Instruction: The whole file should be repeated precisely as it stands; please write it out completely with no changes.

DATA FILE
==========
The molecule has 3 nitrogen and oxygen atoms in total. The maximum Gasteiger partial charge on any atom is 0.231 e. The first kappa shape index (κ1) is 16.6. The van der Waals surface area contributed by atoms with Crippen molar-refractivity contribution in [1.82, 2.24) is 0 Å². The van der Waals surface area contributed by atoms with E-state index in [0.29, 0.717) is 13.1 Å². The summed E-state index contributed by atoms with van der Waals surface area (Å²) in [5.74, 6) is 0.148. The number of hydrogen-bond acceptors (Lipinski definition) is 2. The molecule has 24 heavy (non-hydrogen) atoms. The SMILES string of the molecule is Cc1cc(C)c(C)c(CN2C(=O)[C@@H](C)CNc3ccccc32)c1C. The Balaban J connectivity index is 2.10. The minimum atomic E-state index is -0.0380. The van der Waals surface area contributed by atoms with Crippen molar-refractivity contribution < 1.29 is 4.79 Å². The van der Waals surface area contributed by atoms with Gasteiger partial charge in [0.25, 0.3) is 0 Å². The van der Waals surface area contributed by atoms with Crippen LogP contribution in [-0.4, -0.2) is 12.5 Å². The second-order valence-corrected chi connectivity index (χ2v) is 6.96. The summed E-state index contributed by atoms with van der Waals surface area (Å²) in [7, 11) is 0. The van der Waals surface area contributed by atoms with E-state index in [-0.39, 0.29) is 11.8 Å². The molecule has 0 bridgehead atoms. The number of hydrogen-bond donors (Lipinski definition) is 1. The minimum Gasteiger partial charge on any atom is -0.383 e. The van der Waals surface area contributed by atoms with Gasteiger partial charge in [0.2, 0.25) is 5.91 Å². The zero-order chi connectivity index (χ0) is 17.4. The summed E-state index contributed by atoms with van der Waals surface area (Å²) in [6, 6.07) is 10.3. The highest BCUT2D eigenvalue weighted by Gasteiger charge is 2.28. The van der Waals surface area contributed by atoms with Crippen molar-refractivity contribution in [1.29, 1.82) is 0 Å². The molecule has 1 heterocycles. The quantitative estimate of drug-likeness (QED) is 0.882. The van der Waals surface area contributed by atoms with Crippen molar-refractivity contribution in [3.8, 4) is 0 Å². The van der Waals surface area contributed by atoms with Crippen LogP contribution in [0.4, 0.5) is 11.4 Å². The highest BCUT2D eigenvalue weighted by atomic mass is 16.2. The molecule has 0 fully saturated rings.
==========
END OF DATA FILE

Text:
The molecule has 3 nitrogen and oxygen atoms in total. The maximum Gasteiger partial charge on any atom is 0.231 e. The first kappa shape index (κ1) is 16.6. The van der Waals surface area contributed by atoms with Crippen molar-refractivity contribution in [1.82, 2.24) is 0 Å². The van der Waals surface area contributed by atoms with E-state index in [0.29, 0.717) is 13.1 Å². The summed E-state index contributed by atoms with van der Waals surface area (Å²) in [5.74, 6) is 0.148. The number of hydrogen-bond acceptors (Lipinski definition) is 2. The molecule has 24 heavy (non-hydrogen) atoms. The SMILES string of the molecule is Cc1cc(C)c(C)c(CN2C(=O)[C@@H](C)CNc3ccccc32)c1C. The Balaban J connectivity index is 2.10. The minimum atomic E-state index is -0.0380. The van der Waals surface area contributed by atoms with Crippen molar-refractivity contribution < 1.29 is 4.79 Å². The van der Waals surface area contributed by atoms with Gasteiger partial charge in [0.25, 0.3) is 0 Å². The van der Waals surface area contributed by atoms with Crippen LogP contribution in [-0.4, -0.2) is 12.5 Å². The second-order valence-corrected chi connectivity index (χ2v) is 6.96. The summed E-state index contributed by atoms with van der Waals surface area (Å²) in [7, 11) is 0. The van der Waals surface area contributed by atoms with E-state index in [-0.39, 0.29) is 11.8 Å². The molecule has 0 bridgehead atoms. The number of hydrogen-bond donors (Lipinski definition) is 1. The minimum Gasteiger partial charge on any atom is -0.383 e. The van der Waals surface area contributed by atoms with Gasteiger partial charge in [0.2, 0.25) is 5.91 Å². The zero-order chi connectivity index (χ0) is 17.4. The summed E-state index contributed by atoms with van der Waals surface area (Å²) in [6, 6.07) is 10.3. The highest BCUT2D eigenvalue weighted by Gasteiger charge is 2.28. The van der Waals surface area contributed by atoms with Crippen molar-refractivity contribution in [1.29, 1.82) is 0 Å². The molecule has 1 heterocycles. The quantitative estimate of drug-likeness (QED) is 0.882. The van der Waals surface area contributed by atoms with Crippen molar-refractivity contribution in [3.8, 4) is 0 Å². The van der Waals surface area contributed by atoms with Crippen LogP contribution in [0.4, 0.5) is 11.4 Å². The highest BCUT2D eigenvalue weighted by atomic mass is 16.2. The molecule has 0 fully saturated rings.